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I'm working on some code that manipulates 3D triangular meshes. Once I have imported mesh data, I need to "unify" vertices that are at the same point in space.

I've been assuming that numpy arrays would be the fastest way of storing & manipulating the data, but I can't seem to find a fast way of building a list of vertices while avoiding adding duplicate entries.

So, to test out methods, creating a 3x30000 array with 10000 unique rows:

import numpy as np
points = np.random.random((10000,3))
raw_data = np.concatenate((points,points,points))
np.random.shuffle(raw_data)

This serves as a good approximation of mesh data, with each point appearing as a facet vertex 3 times. While unifying, I need to build a list of unique vertices; if a point already is in the list a reference to it must be stored.

The best I've been able to come up with using numpy so far has been the following:

def unify(raw_data):
    # first point must be new
    unified_verts = np.zeros((1,3),dtype=np.float64)
    unified_verts[0] = raw_data[0]
    ref_list = [0]

    for i in range(1,len(raw_data)):
        point = raw_data[i]     
        index_array = np.where(np.all(point==unified_verts,axis=1))[0]

        # point not in array yet
        if len(index_array) == 0:
            point = np.expand_dims(point,0)
            unified_verts = np.concatenate((unified_verts,point))
            ref_list.append(len(unified_verts)-1)

        # point already exists
        else:
            ref_list.append(index_array[0])

    return unified_verts, ref_list

Testing using cProfile:

import cProfile
cProfile.run("unify(raw_data)")

On my machine this runs in 5.275 seconds. I've though about using Cython to speed it up, but from what I've read Cython doesn't typically run much faster than numpy methods. Any advice on ways to do this more efficiently?

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1 Answer 1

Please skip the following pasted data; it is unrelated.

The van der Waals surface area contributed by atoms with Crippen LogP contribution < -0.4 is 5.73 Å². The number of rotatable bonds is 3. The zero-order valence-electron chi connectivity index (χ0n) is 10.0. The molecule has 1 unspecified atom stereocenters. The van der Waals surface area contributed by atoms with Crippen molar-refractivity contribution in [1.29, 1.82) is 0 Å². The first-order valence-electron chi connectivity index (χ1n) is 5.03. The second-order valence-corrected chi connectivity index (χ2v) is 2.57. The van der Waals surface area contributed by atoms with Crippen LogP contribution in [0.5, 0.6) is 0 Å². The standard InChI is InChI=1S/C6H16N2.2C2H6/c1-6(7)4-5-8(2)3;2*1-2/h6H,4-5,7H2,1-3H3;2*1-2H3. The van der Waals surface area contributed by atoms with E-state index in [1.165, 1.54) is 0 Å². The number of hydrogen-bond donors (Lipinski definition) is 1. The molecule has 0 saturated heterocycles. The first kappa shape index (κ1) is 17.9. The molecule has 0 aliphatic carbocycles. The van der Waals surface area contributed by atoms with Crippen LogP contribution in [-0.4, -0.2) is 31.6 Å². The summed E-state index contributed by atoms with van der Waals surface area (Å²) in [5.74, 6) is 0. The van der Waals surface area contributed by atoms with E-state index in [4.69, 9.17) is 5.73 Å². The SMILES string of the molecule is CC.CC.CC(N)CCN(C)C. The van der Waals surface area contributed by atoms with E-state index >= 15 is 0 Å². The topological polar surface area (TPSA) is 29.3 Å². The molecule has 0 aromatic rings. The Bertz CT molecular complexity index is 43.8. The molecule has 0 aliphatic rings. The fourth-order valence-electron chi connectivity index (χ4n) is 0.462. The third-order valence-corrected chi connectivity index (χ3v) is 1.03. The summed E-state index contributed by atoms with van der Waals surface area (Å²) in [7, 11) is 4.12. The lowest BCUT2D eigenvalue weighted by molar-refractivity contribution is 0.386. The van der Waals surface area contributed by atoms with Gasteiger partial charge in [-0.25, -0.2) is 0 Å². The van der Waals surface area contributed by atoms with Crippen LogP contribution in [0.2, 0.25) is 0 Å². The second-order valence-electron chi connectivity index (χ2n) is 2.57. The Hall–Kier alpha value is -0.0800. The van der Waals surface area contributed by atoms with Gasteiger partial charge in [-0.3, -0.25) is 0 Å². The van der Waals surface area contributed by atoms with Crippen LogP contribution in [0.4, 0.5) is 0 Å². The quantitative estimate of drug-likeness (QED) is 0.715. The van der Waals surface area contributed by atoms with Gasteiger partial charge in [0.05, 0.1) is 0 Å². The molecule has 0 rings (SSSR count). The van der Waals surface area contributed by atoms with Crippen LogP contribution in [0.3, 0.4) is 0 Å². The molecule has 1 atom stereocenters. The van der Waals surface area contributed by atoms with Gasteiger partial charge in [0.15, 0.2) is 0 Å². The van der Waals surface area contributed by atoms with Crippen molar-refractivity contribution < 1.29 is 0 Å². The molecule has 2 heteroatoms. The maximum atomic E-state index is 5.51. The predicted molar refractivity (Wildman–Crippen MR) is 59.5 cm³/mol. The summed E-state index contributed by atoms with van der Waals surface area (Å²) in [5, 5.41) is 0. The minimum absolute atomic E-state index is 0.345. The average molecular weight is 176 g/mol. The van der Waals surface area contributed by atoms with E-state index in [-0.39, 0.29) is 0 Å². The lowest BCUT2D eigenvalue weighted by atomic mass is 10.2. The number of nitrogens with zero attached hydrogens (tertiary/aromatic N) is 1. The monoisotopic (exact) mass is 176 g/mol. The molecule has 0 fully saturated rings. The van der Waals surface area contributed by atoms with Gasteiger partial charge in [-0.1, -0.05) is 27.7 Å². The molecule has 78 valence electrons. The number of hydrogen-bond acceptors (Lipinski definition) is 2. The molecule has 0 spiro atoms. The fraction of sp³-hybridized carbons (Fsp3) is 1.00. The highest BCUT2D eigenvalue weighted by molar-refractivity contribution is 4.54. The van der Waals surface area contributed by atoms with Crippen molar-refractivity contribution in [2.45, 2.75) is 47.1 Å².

up vote 2 down vote accepted

Jaime has shown a neat trick which can be used to view a 2D array as a 1D array with items that correspond to rows of the 2D array. This trick can allow you to apply numpy functions which take 1D arrays as input (such as np.unique) to higher dimensional arrays.

If the order of the rows in unified_verts does not matter (as long as the ref_list is correct with respect to unifed_verts), then you could use np.unique along with Jaime's trick like this:

def unify2(raw_data):
    dtype = np.dtype((np.void, (raw_data.shape[1] * raw_data.dtype.itemsize)))
    uniq, inv = np.unique(raw_data.view(dtype), return_inverse=True)
    uniq = uniq.view(raw_data.dtype).reshape(-1, raw_data.shape[1])
    return uniq, inv

The result is the same in the sense that the raw_data can be reconstructed from the return values of unify (or unify2):

unified, ref = unify(raw_data)
uniq, inv = unify2(raw_data)
assert np.allclose(uniq[inv], unified[ref])  # raw_data

On my machine, unified, ref = unify(raw_data) requires about 51.390s, while uniq, inv = unify2(raw_data) requires about 0.133s (~ 386x speedup).

share|improve this answer
    
+1 The only quirk I am aware of is that np.unique only runs on an array of void dtype starting with numpy 1.7. –  Jaime Jun 24 '13 at 16:01
    
Wow, thats really slick. About a 140x speedup on my machine. Will have to do some homework and figure out how the heck that actually works... –  daedalus12 Jun 24 '13 at 20:14

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